"Third Base" (Chapter 10 of

*GROUP THEORY IN THE BEDROOM, and Other Mathematical Diversions* by Brian Hayes (2008 pp 179-200, Hill and Wang)) is on Base 3 number systems and Thue sequences, originally written by him in his "Computer Science" column for

*American Scientist*:

http://www.americanscientist.org/issues/pub/third-base/, with an added afterthought on Thomas Fowler's balanced ternary calculating machine (1840!). Also added are thoughts on use of ternary in taxonomic classification trees and the Thue sequence actually studied by Axel Thue rather than the one Brian Hayes initially had illustrated in the

*American Scientist*. Both sequences use the same substitution scheme: 0->12, 1->102, 2->0.

The scheme originally illustrated in the American Scientist starts with these stages 0,12,1020,10212012, etc. Each following stage is twice as long as the previous stage. The book's Chapter 10 afterward sequence starts with the symbol '1' and looks like this: 1, 102, 102120, 102120102012. It has the additional property that each stage is a prefix to the following stage (and the lengths double per stage but starting from a length of 3 in the 2nd stage rather than a length of 2 in that stage of the other sequence).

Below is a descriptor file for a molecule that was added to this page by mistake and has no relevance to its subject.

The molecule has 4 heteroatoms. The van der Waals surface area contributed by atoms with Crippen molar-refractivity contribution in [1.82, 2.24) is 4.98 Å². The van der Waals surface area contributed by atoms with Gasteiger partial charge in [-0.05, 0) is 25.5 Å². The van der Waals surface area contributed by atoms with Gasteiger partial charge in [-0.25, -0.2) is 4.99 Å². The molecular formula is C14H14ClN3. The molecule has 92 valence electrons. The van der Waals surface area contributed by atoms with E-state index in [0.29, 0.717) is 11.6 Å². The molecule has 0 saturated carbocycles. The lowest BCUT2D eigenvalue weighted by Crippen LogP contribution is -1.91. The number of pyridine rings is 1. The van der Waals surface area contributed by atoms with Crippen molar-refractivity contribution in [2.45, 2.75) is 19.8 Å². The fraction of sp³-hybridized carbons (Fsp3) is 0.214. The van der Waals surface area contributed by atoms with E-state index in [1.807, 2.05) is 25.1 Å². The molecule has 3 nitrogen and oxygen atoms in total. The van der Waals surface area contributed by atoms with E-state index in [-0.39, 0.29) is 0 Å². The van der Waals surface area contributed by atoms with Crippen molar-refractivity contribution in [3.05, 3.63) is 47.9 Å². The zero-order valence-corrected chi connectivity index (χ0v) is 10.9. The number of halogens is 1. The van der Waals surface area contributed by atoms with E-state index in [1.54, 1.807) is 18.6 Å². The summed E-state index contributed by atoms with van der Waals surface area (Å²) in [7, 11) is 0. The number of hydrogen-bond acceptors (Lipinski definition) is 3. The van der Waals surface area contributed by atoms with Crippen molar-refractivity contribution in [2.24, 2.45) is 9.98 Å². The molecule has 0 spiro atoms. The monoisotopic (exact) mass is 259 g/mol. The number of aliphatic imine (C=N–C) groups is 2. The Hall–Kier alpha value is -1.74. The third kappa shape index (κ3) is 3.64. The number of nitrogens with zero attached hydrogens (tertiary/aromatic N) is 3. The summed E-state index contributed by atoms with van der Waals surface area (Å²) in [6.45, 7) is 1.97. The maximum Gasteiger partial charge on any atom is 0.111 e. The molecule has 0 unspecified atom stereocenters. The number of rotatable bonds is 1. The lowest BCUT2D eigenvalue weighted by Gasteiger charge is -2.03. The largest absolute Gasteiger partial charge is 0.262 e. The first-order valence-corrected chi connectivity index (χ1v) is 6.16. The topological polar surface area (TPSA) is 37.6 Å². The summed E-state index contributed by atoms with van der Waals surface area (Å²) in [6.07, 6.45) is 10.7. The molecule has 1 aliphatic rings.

Knuth talks about balanced ternary in

*The Art of Computer Programming*. Vol. 2,

*Seminumerical Algorithms* 2nd ed. pp. 190-193 or 3rd ed. pp. 207-209.